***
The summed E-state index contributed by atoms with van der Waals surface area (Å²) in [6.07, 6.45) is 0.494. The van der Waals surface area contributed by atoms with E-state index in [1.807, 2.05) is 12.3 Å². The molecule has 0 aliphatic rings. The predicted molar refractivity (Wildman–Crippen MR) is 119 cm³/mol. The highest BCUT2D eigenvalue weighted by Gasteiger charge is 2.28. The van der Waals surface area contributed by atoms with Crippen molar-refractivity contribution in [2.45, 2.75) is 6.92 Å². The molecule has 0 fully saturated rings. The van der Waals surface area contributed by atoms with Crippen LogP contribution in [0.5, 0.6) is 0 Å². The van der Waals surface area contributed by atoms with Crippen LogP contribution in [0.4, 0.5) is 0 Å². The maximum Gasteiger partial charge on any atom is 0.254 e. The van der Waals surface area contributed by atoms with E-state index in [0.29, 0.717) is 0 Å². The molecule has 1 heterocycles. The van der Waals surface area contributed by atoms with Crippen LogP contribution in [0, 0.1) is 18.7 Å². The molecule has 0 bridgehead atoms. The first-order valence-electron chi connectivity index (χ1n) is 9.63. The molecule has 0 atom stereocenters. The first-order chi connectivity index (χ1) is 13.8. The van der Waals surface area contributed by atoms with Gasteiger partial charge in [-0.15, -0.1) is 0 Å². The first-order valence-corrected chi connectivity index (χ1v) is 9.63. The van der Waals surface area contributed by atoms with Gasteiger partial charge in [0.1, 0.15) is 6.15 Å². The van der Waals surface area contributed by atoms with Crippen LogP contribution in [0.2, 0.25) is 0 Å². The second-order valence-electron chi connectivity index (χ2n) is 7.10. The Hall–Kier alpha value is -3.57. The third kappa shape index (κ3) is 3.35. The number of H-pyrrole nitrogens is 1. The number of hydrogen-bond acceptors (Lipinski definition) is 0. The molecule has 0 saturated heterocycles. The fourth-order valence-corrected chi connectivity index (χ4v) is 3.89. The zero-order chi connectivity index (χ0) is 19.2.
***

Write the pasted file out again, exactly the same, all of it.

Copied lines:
The summed E-state index contributed by atoms with van der Waals surface area (Å²) in [6.07, 6.45) is 0.494. The van der Waals surface area contributed by atoms with E-state index in [1.807, 2.05) is 12.3 Å². The molecule has 0 aliphatic rings. The predicted molar refractivity (Wildman–Crippen MR) is 119 cm³/mol. The highest BCUT2D eigenvalue weighted by Gasteiger charge is 2.28. The van der Waals surface area contributed by atoms with Crippen molar-refractivity contribution in [2.45, 2.75) is 6.92 Å². The molecule has 0 fully saturated rings. The van der Waals surface area contributed by atoms with Crippen LogP contribution in [0.5, 0.6) is 0 Å². The van der Waals surface area contributed by atoms with Crippen LogP contribution in [0.4, 0.5) is 0 Å². The maximum Gasteiger partial charge on any atom is 0.254 e. The van der Waals surface area contributed by atoms with E-state index in [0.29, 0.717) is 0 Å². The molecule has 1 heterocycles. The van der Waals surface area contributed by atoms with Crippen LogP contribution in [0, 0.1) is 18.7 Å². The molecule has 0 bridgehead atoms. The first-order valence-electron chi connectivity index (χ1n) is 9.63. The molecule has 0 atom stereocenters. The first-order chi connectivity index (χ1) is 13.8. The van der Waals surface area contributed by atoms with Gasteiger partial charge in [-0.15, -0.1) is 0 Å². The first-order valence-corrected chi connectivity index (χ1v) is 9.63. The van der Waals surface area contributed by atoms with Gasteiger partial charge in [0.1, 0.15) is 6.15 Å². The van der Waals surface area contributed by atoms with Crippen LogP contribution in [0.2, 0.25) is 0 Å². The second-order valence-electron chi connectivity index (χ2n) is 7.10. The Hall–Kier alpha value is -3.57. The third kappa shape index (κ3) is 3.35. The number of H-pyrrole nitrogens is 1. The number of hydrogen-bond acceptors (Lipinski definition) is 0. The molecule has 0 saturated heterocycles. The fourth-order valence-corrected chi connectivity index (χ4v) is 3.89. The zero-order chi connectivity index (χ0) is 19.2.